The sight of the man and the girl was sad, in a way. There was no indication that any violence had been done. They seemed to have simply slumped where they sat and… died. The girl had fallen to the right, her hair splayed out. The man had slumped forward and had now fallen on his face.

A plastic cupful of what had undoubtedly been night crawlers offered another stink of death smell. The dirt had dried; the worms had died in the hot sun. Hanging from the side of the boat was a stringer with two catfish attached to it. They were still alive and flopped about unhappily, if not a little listlessly.

“What the fuck?” Rory asked quietly.

It was not his habit to curse. He only did so when he was upset or scared. He was both then.

So was I.

“I don’t know,” I said, glancing at him.

He was paler, his lips redder but his face ashen.

“They died,” I said rather unnecessarily.

“I can see that,” he snapped. “But why?”

I shook my head.

“We have to tell someone, get help,” he said.

I edged closer to the boat, grasped it, pulled it farther up onto the shore. In doing so, I upset the bodies further. The man rolled to his side, and the girl’s head swung to the left.

Flies flew about angrily, greedily.

“Jesus!” Rory exclaimed, backing away, his face drawn.

“I need to tie the boat up,” I said. “We could use the rope off the tent.”

Rory quickly pulled up the tent pegs and freed the rope. He tossed it to me, kept his distance.

I tied off the boat to a tree trunk as he fished out his cell phone, turned it on and tried to call his mom.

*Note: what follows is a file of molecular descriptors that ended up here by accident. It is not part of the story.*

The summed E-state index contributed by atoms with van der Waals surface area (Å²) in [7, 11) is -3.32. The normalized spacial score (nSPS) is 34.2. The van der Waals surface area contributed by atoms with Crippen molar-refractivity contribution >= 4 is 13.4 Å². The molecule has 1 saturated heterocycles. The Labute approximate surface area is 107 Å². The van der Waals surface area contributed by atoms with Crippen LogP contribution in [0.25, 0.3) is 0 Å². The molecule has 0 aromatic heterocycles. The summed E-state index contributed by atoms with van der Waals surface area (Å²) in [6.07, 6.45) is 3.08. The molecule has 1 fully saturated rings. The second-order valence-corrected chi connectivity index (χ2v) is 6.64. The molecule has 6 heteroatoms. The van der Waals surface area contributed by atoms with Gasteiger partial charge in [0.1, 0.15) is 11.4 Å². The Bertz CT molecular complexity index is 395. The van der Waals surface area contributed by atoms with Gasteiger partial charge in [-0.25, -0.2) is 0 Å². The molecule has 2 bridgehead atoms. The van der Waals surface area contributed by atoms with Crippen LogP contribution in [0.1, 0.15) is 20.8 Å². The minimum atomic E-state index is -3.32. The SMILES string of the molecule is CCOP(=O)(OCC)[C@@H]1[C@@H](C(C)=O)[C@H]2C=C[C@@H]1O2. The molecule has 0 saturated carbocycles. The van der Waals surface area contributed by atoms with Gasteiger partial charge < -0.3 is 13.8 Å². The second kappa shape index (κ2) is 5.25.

“She doesn’t answer,” he said worriedly.

“Try 911,” I suggested.

He punched in the number, put the phone expectantly to his ear. After half a minute he began to shake his head. “They’re not answering either,” he said, the tone of his voice incredulous.

I put on my shirt, laced up my hiking boots.

“Why don’t they answer?” he asked after a long minute had gone by.

“Let’s pack our stuff and go. We’ll stop by the police department. It’s right on our way when we get into town.”

“But why don’t they answer?”

“I don’t know,” I said. “The police will deal with it. Anyway, they’re both dead, so it’s not like it’s an emergency.”

“I know that girl,” he said in a strange whisper.

“You do?”

“I think she goes to Calvary Baptist in Tupelo. She’s in the youth group. Sometimes I go over there on Wednesday nights.”

“Oh,” I said.

He seemed reluctant to leave, to take his eyes away from the bodies.

“Come on,” I said. “Let’s get help.”

He licked his lips nervously.

“All right,” he said at last, looking at his phone. “But this is weird.”

“What’s weird?”

“I don’t have any new Facebook updates.”

“It’s hard to get a signal out here.”

“We had no problem yesterday.”

“Well, come on. Let’s get the police.”